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|Photo by L. Brian Stauffer
Research led by chemistry professor Roman Boulatov contradicts the intuitive notion that molecules – like rubber bands – break faster when pulled.
From balloons to rubber bands, things always break faster when stretched. Or do they? University of Illinois scientists studying chemical bonds now have shown this isn't always the case, and their results may have profound implications for the stability of proteins to mechanical stress and the design of new high-tech polymers.
"Our findings contradict the intuitive notion that molecules are like rubber bands in that when we pull on a chemical bond, it should always break faster," said chemistry professor Roman Boulatov, who led the study. "When we stretch a sulfur-sulfur bond, for example, how fast it breaks depends on how the nearby atoms move."
The findings also contradict the conventional interpretation of experimental results obtained by other researchers studying the fragmentation rate of certain proteins containing sulfur-sulfur bonds when stretched with a microscopic force probe. In those experiments, as the force increased, the proteins fragmented faster, leading the researchers to conclude that as the sulfur-sulfur bond was stretched, it reacted faster and broke faster.
"Our experiments suggest a different conclusion," Boulatov said. "We believe the acceleration of the fragmentation was caused by a change in the protein's structure as it was stretched, and had little or nothing to do with increased reactivity of a stretched sulfur-sulfur bond."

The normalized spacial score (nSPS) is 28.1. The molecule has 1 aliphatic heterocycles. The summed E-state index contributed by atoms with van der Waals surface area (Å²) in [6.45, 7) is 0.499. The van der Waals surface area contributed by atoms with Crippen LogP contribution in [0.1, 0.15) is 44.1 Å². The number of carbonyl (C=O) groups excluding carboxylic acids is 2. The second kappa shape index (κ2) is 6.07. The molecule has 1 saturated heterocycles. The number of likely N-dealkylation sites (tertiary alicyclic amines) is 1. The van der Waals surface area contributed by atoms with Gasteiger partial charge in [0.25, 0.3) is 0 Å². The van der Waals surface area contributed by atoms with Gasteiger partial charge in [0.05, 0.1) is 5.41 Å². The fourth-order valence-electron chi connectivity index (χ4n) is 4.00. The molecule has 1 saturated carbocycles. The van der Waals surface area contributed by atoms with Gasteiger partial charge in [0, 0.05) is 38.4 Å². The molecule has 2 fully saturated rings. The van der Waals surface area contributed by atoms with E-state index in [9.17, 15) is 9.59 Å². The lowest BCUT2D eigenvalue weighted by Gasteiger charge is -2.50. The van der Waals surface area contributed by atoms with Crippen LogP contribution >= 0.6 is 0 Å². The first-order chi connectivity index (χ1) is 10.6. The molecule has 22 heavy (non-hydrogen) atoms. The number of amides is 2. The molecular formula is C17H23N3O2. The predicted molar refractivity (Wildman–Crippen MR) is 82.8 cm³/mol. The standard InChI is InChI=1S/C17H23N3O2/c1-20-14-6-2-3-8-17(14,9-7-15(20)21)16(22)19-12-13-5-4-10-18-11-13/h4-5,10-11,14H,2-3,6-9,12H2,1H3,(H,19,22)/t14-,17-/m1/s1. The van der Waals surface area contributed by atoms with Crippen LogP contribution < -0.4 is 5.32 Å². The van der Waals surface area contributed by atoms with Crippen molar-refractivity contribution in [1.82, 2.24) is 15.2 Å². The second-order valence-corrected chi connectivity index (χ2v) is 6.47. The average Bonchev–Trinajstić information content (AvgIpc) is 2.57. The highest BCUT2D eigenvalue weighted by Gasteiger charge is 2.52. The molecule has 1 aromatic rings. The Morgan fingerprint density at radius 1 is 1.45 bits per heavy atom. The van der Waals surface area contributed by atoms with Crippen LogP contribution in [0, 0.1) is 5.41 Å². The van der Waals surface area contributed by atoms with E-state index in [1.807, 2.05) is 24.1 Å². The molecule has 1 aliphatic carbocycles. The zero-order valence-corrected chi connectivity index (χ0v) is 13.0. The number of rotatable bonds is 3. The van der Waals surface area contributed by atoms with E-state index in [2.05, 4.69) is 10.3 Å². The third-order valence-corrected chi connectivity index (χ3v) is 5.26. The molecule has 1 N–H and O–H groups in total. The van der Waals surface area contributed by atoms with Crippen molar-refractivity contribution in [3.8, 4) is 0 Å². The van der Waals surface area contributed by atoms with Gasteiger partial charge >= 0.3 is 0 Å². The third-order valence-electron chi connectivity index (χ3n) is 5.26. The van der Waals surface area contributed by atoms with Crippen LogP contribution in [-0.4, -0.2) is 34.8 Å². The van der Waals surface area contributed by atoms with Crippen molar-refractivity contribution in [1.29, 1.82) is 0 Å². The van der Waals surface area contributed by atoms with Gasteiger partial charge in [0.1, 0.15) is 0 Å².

In their experiments, the researchers use stiff stilbene as a molecular force probe to generate well-defined forces on molecules atom by atom.
The probe allows reaction rates to be measured as a function of the restoring force. Similar to the force that develops when a rubber band is stretched, the molecular restoring force contains information about how much the molecule was distorted, and in what direction.
In previous work, when Boulatov's team pulled on carbon-carbon bonds with the same force they would later apply to sulfur-sulfur bonds, they found the carbon-carbon bonds broke a million times faster than when no force was applied.
"Because the sulfur-sulfur bond is much weaker than the carbon-carbon bond, you might think it would be much more sensitive to being pulled on," Boulatov said. "We found, however, that the sulfur-sulfur bond does not break any faster when pulled."
Boulatov and his team report their findings in a paper accepted for publication in Angewandte Chemie, and posted on the journal's Web site.
"When we pulled on the sulfur-sulfur bond, the nearby methylene groups prevented the rest of the molecule from relaxing," Boulatov said, "thus eliminating the driving force for the sulfur-sulfur bond to break any faster."
Chemists must bear in mind that even in simple chemical reactions, such as a single bond dissociation, "we must take into account other structural changes in the molecule," Boulatov said. "The elongation alone, which occurs when a bond is stretched, does not represent the full picture of what happens when the reaction occurs."
The good news, Boulatov said, is that not every polymer that is stretched will break faster. "We might be able to design polymers, for example, that would resist fragmentation under modest mechanical stresses," he said, "or will not break along the stretched direction, but in some other desired direction."
With Boulatov, co-authors of the paper are graduate student and lead author Timothy Kucharski, research associate Qing-Zheng Yang, postdoctoral researcher Yancong Tian, and graduate students Zhen Huang, Nicholas Rubin and Carlos Concepcion.
Funding was provided by the National Science Foundation, the U.S. Air Force Office of Scientific Research, the American Chemical Society Petroleum Research Fund, and the U. of I.
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James E. Kloeppel
Physical Sciences Editor
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